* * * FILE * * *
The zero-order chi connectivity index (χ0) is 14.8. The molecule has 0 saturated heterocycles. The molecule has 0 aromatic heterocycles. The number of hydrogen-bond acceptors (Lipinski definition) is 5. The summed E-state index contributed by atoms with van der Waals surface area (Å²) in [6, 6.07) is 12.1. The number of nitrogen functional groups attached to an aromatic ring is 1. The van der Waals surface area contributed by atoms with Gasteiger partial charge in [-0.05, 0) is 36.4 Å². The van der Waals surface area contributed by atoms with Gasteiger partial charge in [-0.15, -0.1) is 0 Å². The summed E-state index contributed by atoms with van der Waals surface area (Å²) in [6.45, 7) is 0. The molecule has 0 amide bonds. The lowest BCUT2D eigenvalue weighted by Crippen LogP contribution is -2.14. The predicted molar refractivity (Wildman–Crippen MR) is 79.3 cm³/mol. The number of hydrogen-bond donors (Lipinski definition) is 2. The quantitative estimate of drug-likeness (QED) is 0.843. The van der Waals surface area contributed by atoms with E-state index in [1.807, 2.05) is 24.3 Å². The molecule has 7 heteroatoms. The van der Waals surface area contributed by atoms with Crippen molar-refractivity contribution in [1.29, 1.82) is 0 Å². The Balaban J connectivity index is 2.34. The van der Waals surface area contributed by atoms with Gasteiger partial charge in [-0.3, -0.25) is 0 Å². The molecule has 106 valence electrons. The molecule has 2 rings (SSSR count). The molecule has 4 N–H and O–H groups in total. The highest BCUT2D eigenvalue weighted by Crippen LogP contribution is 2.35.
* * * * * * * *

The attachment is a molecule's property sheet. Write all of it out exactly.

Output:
The zero-order chi connectivity index (χ0) is 14.8. The molecule has 0 saturated heterocycles. The molecule has 0 aromatic heterocycles. The number of hydrogen-bond acceptors (Lipinski definition) is 5. The summed E-state index contributed by atoms with van der Waals surface area (Å²) in [6, 6.07) is 12.1. The number of nitrogen functional groups attached to an aromatic ring is 1. The van der Waals surface area contributed by atoms with Gasteiger partial charge in [-0.05, 0) is 36.4 Å². The van der Waals surface area contributed by atoms with Gasteiger partial charge in [-0.15, -0.1) is 0 Å². The summed E-state index contributed by atoms with van der Waals surface area (Å²) in [6.45, 7) is 0. The molecule has 0 amide bonds. The lowest BCUT2D eigenvalue weighted by Crippen LogP contribution is -2.14. The predicted molar refractivity (Wildman–Crippen MR) is 79.3 cm³/mol. The number of hydrogen-bond donors (Lipinski definition) is 2. The quantitative estimate of drug-likeness (QED) is 0.843. The van der Waals surface area contributed by atoms with E-state index in [1.807, 2.05) is 24.3 Å². The molecule has 7 heteroatoms. The van der Waals surface area contributed by atoms with Crippen molar-refractivity contribution in [1.29, 1.82) is 0 Å². The Balaban J connectivity index is 2.34. The van der Waals surface area contributed by atoms with Gasteiger partial charge in [-0.3, -0.25) is 0 Å². The molecule has 106 valence electrons. The molecule has 2 rings (SSSR count). The molecule has 4 N–H and O–H groups in total. The highest BCUT2D eigenvalue weighted by Crippen LogP contribution is 2.35.